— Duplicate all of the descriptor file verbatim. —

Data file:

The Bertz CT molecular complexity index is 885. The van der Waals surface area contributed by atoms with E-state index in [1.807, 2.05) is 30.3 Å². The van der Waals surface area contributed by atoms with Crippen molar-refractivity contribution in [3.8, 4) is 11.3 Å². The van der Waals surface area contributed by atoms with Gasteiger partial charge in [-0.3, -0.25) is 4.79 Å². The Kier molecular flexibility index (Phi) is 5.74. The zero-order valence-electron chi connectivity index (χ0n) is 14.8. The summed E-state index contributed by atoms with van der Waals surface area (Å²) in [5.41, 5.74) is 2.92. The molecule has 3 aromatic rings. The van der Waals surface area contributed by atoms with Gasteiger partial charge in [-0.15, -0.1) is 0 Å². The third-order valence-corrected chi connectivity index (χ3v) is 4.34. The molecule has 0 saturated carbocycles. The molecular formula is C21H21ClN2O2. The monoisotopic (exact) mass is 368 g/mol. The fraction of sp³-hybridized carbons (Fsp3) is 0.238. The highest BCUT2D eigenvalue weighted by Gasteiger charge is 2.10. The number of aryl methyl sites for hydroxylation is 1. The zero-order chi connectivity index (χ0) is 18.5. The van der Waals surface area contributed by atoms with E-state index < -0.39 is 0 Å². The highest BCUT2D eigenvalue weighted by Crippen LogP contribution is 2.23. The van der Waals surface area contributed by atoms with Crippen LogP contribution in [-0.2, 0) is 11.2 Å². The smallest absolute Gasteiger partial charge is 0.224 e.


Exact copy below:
The Bertz CT molecular complexity index is 885. The van der Waals surface area contributed by atoms with E-state index in [1.807, 2.05) is 30.3 Å². The van der Waals surface area contributed by atoms with Crippen molar-refractivity contribution in [3.8, 4) is 11.3 Å². The van der Waals surface area contributed by atoms with Gasteiger partial charge in [-0.3, -0.25) is 4.79 Å². The Kier molecular flexibility index (Phi) is 5.74. The zero-order valence-electron chi connectivity index (χ0n) is 14.8. The summed E-state index contributed by atoms with van der Waals surface area (Å²) in [5.41, 5.74) is 2.92. The molecule has 3 aromatic rings. The van der Waals surface area contributed by atoms with Gasteiger partial charge in [-0.15, -0.1) is 0 Å². The third-order valence-corrected chi connectivity index (χ3v) is 4.34. The molecule has 0 saturated carbocycles. The molecular formula is C21H21ClN2O2. The monoisotopic (exact) mass is 368 g/mol. The fraction of sp³-hybridized carbons (Fsp3) is 0.238. The highest BCUT2D eigenvalue weighted by Gasteiger charge is 2.10. The number of aryl methyl sites for hydroxylation is 1. The zero-order chi connectivity index (χ0) is 18.5. The van der Waals surface area contributed by atoms with E-state index < -0.39 is 0 Å². The highest BCUT2D eigenvalue weighted by Crippen LogP contribution is 2.23. The van der Waals surface area contributed by atoms with Crippen LogP contribution in [-0.2, 0) is 11.2 Å². The smallest absolute Gasteiger partial charge is 0.224 e.